Embrace Compounding – Stop Shoving Pills Down The Throat!

Have you ever struggled giving your dog or cat medication by mouth? Have you ever wondered if there was a less stressful means of administering necessary drugs to your fur baby? I hope this week’s blog will provide some truly useful information to make medicating your pets easier. For this week’s one year anniversary (WOW!) of CriticalCareDVM – Because Pets Can Have Specialists Too, I am pleased to welcome guest blogger Dr. Drew Olson, National Director of Veterinary Compounding at Kohll’s Essential Pharmacy Compounding. He is going to share with you some unique options about your pet’s medications to help ensure treatment success! Happy reading!

Fresh out of veterinary school and working in an animal hospital near Ames, Iowa, I experienced one of those life-altering moments that catches you off-guard and catapults you into unexpected opportunity. A doting couple in their 70s brought me their beloved 10-year old Shetland Sheepdog, Crystal. Crystal was suffering from a skin infection and living with skin allergies. I prescribed antibiotic and steroid for them to give Crystal by mouth, and asked them to revisit with me in two weeks. They dutifully scheduled their recheck appointment and promised to return in two weeks. At Crystal’s recheck visit, her skin problems had dramatically worsened, and now their sweet-natured dog was increasingly anxious and agitated. Mom was wringing her hands and dad would not make eye contact with me.

I’m thinking to myself, “What’s going on here?”

After thoroughly examining Crystal, my initial diagnosis did not change. So I asked the kind and loving parents to walk me through their daily medication administration routine. It was at this time they both sadly admitted they had not been giving Crystal her medications by mouth because Crystal put up such a struggle and refused to swallow or eat the pills even when they were hidden in a hot dog. Everyone in the room was frustrated. There had to be a better way!

Compounding Point #1: Medicating Pets is Challenging

Why is it so challenging to medicate pets? It may surprise you to know many of the medications prescribed for your pets are the exact same ones you and I are prescribed by our personal physicians. As these drugs are manufactured for human use (and thus based on typical human body weights), many of the tablet and capsule strengths and sizes are simple far too much for pets. Another important issue is the difference between how humans and animals ingest medications. People swallow drugs, and pets typically chew them. Did you know older pets living with chronic diseases like osteoarthritis, heart disease and chronic kidney disease often need 4-10 pills every day? This unenviable combination of large tablets sizes and a need for multiple pills per day doesn’t bode well for high rates of compliance from pet parents!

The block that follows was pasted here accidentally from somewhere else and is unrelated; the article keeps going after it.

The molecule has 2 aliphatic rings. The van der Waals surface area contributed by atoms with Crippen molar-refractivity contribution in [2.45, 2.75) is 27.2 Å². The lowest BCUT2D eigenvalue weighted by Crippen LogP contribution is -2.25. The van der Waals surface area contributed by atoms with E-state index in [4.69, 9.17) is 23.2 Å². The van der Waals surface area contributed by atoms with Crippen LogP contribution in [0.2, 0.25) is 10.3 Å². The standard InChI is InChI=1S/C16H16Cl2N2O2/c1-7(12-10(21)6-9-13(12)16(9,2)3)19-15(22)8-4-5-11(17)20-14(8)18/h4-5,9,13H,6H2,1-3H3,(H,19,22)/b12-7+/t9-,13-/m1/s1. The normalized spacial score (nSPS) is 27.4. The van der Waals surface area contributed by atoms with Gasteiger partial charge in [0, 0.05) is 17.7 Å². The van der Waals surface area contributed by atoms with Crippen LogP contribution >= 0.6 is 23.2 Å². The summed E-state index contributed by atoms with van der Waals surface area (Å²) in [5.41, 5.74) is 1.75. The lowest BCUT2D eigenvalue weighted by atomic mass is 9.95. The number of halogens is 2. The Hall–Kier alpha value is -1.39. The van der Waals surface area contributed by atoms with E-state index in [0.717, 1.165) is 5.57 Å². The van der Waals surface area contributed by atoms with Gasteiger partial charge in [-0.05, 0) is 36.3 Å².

Obviously there are technical downsides to your pet needing multiple medications on a daily basis, especially in cats, small dogs and exotic animals. As I mentioned earlier, many times the pills are too large for the pet and need to be split. Splitting pills is not always accurate, potentially leading to under- or over-dosing a sick pet. Furthermore medications can be very bitter, necessitating they be hidden in a tasty morsel of food like cheese or peanut butter; understandably this extra food given just to medicate a pet can lead to weight gain, overweight and obesity. If you have had to give oral medications to your pet, then you know exactly about what I’m talking! Is giving that pill every morning and every evening to your cat for the rest of its life an overwhelming and impossible-sounding task? Have you ever just given up on providing your pet a prescribed medication because it was just too difficult?

Compounding Point #2: We can do better!

In the United States and around the world, veterinary medical advances are being made every day. Animals are diagnosed earlier and more accurately so they are living longer and leading fuller lives. New and more effective treatments are being discovered to help enhance quality of life. So breathe a big sigh of relief! In veterinary medicine there is a revolutionary approach to medications for your fur babies! We have the ability to help families like Crystal’s ensure their pets receive the medications prescribed by their veterinarians with little-to-no fuss! The battle of administering medications to your fur baby has ended. Pets across the country are happily and tail-waggingly taking their prescribed medications! The revolutionary approach in veterinary medicine is called compounding.


Medications for pets can be compounded into liquids and tasty treats to make administration easier and less stressful